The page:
A new study casts doubt on the effectiveness of tools some parents use to filter and block children’s online contact with bullies, predators, pornography and other inappropriate material.
“Internet filtering, on its own, does not appear effective for shielding adolescents from things that they find aversive online,” said lead author of the report – Andrew Przybylski. He conducted 1,030 in-home interviews with 515 British parents and their adolescent children. A psychologist, Przybylski is a senior research fellow at the Oxford Internet Institute at the University of Oxford in England.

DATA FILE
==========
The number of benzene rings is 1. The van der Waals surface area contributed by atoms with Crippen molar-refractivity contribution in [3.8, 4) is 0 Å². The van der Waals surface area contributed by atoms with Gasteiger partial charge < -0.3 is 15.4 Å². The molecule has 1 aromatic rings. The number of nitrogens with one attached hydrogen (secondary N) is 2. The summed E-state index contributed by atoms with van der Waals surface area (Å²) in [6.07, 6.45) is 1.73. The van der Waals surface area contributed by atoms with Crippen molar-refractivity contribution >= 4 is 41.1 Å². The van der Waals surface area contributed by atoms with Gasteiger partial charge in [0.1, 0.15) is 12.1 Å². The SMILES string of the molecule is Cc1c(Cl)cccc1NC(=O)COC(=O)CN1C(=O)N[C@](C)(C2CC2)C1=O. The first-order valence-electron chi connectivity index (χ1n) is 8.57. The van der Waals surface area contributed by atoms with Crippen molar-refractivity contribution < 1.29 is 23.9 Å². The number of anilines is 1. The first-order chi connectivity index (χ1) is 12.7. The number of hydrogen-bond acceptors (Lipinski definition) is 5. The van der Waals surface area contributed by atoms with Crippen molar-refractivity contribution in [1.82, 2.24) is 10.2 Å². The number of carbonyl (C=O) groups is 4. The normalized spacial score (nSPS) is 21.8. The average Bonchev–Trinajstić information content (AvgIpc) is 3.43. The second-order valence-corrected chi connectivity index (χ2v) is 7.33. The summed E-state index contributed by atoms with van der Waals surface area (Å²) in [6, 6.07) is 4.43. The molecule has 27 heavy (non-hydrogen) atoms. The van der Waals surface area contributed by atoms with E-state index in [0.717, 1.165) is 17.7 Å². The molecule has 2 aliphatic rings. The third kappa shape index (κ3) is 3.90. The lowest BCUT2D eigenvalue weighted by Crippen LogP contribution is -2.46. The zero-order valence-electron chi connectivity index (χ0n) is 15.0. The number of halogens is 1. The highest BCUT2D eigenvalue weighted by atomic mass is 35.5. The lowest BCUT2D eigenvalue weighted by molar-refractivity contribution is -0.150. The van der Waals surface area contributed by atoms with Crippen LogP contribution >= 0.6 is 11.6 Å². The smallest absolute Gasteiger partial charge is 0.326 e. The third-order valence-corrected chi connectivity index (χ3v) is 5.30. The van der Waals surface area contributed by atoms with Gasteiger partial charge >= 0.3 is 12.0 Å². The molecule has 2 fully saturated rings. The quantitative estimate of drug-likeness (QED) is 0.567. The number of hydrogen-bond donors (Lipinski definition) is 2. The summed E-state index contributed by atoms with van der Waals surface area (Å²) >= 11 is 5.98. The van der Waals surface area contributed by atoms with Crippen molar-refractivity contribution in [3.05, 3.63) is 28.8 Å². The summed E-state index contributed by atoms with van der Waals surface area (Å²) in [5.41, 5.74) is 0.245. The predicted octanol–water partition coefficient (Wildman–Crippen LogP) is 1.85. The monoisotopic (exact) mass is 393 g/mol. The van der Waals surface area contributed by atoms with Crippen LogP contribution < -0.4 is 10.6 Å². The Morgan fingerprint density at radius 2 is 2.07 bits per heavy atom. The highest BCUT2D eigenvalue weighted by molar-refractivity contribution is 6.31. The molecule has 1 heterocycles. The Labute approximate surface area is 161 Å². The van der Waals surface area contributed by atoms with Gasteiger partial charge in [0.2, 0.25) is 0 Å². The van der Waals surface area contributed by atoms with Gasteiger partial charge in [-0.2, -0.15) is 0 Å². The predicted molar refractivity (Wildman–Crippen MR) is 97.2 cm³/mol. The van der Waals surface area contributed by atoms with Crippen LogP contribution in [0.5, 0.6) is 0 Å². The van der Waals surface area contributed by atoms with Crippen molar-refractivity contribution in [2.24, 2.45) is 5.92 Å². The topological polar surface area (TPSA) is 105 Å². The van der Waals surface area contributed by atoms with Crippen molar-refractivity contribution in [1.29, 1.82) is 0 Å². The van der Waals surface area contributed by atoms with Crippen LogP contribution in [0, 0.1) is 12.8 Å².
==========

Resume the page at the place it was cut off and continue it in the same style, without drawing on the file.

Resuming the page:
“Parents may feel reassured in knowing they have internet filters in their home, but our results suggest that such filters do not safeguard against young people seeing things that may frighten or upset them.
“As young people grow into adults, there has to be a degree of risk tolerance as they build their own resilience. Keeping open lines of communication is key,” Przybylski said.